Class participation


Even when we are not actively engaged in small group activities, your involvement in class discussion, engagement in small group exercises and your physical presence each week are essential for your own learning, and for that of other students (and instructors!) in our small community.  For this reason we will monitor your attendance in class, with full participation credit being given for students who miss no more than one session, and 5 points (out of 100 that constitute the total grade) being subtracted for each class session missed beyond one.  Quality and quantity of participation will be considered in making decisions about "rounding up" total grades to a higher level when students are on the threshold of a higher grade at the end of the term.


Book review (graduate and honors students only)

A publishable book review is itself a scholarly product, whose purpose is to inform other potential readers of the value of a particular volume by describing and fairly evaluating its content in crisp, well-written prose.  Book reviews can be completed on any professional book relevant to grief or loss published in the last two years that has been cleared with the faculty instructor, and should consist of 4-5 double-spaced pages of text, plus no more than three or four references (which are optional).  Numerous examples of such book reviews can be found in the pages of Death Studies, which can be accessed through the university's online library resources.  Note:  Exceptional reviews will be considered for publication, with authorship credit being given to the students submitting them.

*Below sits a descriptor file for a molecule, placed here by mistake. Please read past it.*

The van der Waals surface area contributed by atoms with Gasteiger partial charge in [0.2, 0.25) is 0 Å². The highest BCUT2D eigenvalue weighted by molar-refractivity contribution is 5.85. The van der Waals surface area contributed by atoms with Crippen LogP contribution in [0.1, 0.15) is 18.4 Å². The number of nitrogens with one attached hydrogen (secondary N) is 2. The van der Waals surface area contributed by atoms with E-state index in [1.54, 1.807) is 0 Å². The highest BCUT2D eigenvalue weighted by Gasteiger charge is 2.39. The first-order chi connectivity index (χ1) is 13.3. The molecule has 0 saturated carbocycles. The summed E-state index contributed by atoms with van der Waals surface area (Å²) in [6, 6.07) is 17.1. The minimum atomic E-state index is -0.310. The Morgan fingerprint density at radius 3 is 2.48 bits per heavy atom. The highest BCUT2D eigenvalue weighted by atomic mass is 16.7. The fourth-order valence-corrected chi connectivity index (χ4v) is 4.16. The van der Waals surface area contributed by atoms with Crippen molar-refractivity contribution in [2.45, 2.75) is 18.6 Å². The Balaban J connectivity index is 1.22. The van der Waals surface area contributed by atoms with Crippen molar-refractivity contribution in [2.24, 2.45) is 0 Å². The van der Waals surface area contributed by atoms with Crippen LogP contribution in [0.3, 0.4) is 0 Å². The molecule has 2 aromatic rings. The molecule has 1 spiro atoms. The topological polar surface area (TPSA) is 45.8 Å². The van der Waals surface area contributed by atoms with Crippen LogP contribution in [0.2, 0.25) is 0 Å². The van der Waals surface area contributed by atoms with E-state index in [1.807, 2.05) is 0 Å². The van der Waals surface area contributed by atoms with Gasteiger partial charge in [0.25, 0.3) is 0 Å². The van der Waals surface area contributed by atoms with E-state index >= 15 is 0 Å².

Meta-reflections (graduate students only)


Part of graduate training involves stepping into the professional role you will one day occupy, whether in a classroom or on the job.  For this reason, you will be asked to provide commentary on the reflective writing of some of the undergraduates in the class each week, in addition to completing such reflections of your own (to be marked by the faculty instructor).  The quality and timeliness of your feedback to students will be considered as part of your contribution to the class.



Grading policy


97 - 100% = A+
93 - 96% = A
90 - 92% = A-
87 - 89% = B+
83 - 86% = B
80 - 82% = B-
77 - 79% = C+
73 - 76% = C
70 - 72% = C-
67 – 69% = D+
63 – 66% = D
60 – 62% = D-

< 59 = F

Evaluation


Points will be assigned to each component of the evaluation as follows:

Weekly reflections:  Undergrads 25%; Graduates 20%, Honors 20%

Weekly quizzes:  Undergrads 10%; Graduates 10%, Honors 10%
Self-study:  Undergrads 35%; Graduates 25%, Honors 30%
Class participation:  Undergrads 30%; Graduates 20%, Honors 25%
Book review:  Graduates 10%; Honors 15%

Meta-reflections:  Graduates 15%

Required texts


Neimeyer, R. A. (Ed.)  (2012).  Techniques of grief therapy:  Creative practices for counseling the bereaved.  New York:  Routledge.


Neimeyer, R. A. (Ed.) (2011).  Grief and bereavement in contemporary society:  Bridging research and practice.  New York:  Routledge.